Muslim activists and organizations are pressing for greater Islamic inclusion in a society symbolized by the “Judeo-Christian” model.
National Muslim groups such as the American Muslim Council, the Council on American-Islamic Relations and the Muslim American Society are trying to popularize such terms and concepts as “Judeo-Christian-Islamic” or “Abrahamic” (referring to Abraham) to include Islam as an American religion on par with Christianity and Judaism.
“The new language should be used “in all venues where we normally talk about Judeo-Christian Values, starting with the media, academia, statements by politicians and comments made in churches, synagogues and other places,” says Agha Saeed of the American Muslim Alliance, a political group headquartered in Fremont, Calif.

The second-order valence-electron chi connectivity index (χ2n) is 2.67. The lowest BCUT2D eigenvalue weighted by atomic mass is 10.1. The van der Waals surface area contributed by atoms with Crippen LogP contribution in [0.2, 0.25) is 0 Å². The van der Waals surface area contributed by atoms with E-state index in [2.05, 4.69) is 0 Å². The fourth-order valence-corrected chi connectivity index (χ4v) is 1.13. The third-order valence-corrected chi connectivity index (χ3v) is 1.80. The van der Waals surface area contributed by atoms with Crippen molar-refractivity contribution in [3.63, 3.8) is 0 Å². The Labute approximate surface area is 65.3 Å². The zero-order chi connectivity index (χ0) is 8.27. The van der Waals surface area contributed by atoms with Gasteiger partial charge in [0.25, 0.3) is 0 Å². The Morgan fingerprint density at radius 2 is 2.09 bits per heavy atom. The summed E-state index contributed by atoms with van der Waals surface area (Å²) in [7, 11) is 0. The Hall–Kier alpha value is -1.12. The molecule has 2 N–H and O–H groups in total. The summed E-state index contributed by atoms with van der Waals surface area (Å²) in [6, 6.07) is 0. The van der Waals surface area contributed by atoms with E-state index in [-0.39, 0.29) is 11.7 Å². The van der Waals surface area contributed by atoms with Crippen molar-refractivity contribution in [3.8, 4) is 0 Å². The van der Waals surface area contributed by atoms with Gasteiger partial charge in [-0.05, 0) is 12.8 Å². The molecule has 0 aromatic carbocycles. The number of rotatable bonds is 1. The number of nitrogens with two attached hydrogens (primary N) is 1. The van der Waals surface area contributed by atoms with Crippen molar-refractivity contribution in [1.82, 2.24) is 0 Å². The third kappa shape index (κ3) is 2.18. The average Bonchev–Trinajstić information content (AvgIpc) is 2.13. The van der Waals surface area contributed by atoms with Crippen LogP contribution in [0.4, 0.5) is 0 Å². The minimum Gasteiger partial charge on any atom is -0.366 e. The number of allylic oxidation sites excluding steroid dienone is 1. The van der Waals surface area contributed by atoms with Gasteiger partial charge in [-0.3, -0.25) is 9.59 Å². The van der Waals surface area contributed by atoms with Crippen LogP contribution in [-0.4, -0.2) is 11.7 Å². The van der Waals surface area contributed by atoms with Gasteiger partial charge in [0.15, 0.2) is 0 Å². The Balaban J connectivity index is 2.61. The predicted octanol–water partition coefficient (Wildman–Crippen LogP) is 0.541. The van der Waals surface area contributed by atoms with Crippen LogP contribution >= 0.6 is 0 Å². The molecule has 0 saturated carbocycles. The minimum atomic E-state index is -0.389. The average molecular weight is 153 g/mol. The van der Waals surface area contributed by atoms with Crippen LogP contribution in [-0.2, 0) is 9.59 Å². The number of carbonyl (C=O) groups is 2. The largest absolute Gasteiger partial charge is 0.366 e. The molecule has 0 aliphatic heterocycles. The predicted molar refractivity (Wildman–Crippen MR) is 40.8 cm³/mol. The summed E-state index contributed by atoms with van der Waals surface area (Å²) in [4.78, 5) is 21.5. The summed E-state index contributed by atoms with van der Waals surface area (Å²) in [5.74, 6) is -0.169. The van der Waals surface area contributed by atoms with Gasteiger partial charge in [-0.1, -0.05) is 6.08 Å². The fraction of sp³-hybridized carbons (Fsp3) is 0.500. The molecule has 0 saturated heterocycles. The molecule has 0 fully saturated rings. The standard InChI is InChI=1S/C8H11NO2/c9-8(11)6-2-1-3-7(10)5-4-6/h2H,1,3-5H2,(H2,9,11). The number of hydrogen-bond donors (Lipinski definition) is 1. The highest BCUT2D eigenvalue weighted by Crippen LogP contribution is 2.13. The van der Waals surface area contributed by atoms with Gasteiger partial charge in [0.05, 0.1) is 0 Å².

Aside from Muslim groups, such ecumenical organizations as the National Council of Churches have also joined the fledgling movement to drop or change the “Judeo-Christian.” The change is necessary and of symbolic importance for Muslims trying to find their role in the U.S. after Sept. 11 and the Iraq war, according to proponents.
The strongest opposition so far has come from evangelical groups and leaders. Ted Haggard of the National Association of Evangelicals said “a lot of the ideas that underpin civil liberties come from Judeo-Christian theology. What the Islam community needs to make are positive contributions to culture and society so we can include them.”